One of my favorite Christmas songs is “The Little Drummer Boy.” It’s a popular song, sung by several different artists. But I think we often miss its meaning.
It’s a simple song, about a little boy who goes to see Baby Jesus.
Come, they [the magi] told me, pa rum pum pum pum
A new born King to see, pa rum pum pum pum
Our finest gifts we bring, pa rum pum pum pum
To lay before the King, pa rum pum pum pum
Fast forward, and the young boy approaches Baby Jesus and admits he has no gift. After all, what do you bring to a King?
But, he says, he has a drum. He asks if he can play for the King. Mary nods; yes, he can play for her son. He plays his drum, and he plays his absolute best.
And Jesus smiles.
You won’t find the little drummer boy in the scripture; he isn’t part of the biblical narrative of Jesus’ birth. But when I hear this song, I picture a little boy with a silly grin and a toy drum. Maybe a little boy who can’t really play the drums, but likes to think he can. A little boy with childlike faith—who has no doubt that this baby he is visiting is truly a King.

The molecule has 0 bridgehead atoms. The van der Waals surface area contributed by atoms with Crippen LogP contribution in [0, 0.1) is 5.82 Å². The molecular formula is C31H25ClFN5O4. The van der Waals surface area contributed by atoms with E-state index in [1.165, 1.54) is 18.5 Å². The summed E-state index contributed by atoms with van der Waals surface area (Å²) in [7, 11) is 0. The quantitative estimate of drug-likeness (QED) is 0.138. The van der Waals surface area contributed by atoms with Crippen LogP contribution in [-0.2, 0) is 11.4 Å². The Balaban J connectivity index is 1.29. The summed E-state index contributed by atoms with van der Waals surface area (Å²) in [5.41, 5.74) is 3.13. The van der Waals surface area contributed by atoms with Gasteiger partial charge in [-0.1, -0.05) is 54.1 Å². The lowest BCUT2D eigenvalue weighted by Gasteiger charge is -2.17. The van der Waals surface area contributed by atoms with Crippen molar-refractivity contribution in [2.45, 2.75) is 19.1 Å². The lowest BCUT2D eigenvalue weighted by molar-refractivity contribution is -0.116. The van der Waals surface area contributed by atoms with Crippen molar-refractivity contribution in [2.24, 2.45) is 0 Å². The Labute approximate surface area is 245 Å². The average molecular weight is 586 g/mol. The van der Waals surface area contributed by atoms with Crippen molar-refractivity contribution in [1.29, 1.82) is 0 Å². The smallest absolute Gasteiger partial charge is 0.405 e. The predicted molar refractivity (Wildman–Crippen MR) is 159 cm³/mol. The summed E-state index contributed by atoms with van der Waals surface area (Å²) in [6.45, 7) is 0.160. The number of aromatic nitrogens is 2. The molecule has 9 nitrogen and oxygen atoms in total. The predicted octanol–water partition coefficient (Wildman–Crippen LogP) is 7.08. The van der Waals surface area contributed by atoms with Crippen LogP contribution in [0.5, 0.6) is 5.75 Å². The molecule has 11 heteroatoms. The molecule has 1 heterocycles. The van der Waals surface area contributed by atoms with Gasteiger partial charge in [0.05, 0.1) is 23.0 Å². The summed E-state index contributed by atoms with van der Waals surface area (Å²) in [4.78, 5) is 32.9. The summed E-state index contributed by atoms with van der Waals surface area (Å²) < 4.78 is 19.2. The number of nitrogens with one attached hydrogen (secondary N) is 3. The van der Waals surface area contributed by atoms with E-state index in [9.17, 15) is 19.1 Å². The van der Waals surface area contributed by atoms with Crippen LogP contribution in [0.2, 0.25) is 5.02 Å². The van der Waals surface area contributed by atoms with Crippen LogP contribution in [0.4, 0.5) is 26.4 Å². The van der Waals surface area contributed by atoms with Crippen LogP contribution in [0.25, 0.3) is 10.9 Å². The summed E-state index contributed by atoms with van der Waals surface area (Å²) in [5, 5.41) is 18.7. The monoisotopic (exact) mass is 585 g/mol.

The magi were bringing expensive gifts that he would never be able to afford, so he offered what he could: a song.
Jesus didn’t need that song. But the little boy offered it with humility and his whole heart. And Jesus smiled.
I think, in many ways, we often feel like that little drummer boy. What do we offer to a King? I’m not the richest or the most talented. I often feel like whatever I offer is good enough.
The song’s message reminds me of the story in Luke, where a poor widow came and offered one penny, after the rich gave offerings of large sums. Jesus proclaimed that she gave more because she gave her all.
In the same way, Jesus doesn’t need the gifts we bring Him. But when those gifts are given with humility and our whole heart—like the little drummer boy and the widow in Luke—He’s pleased with us. He smiles at us.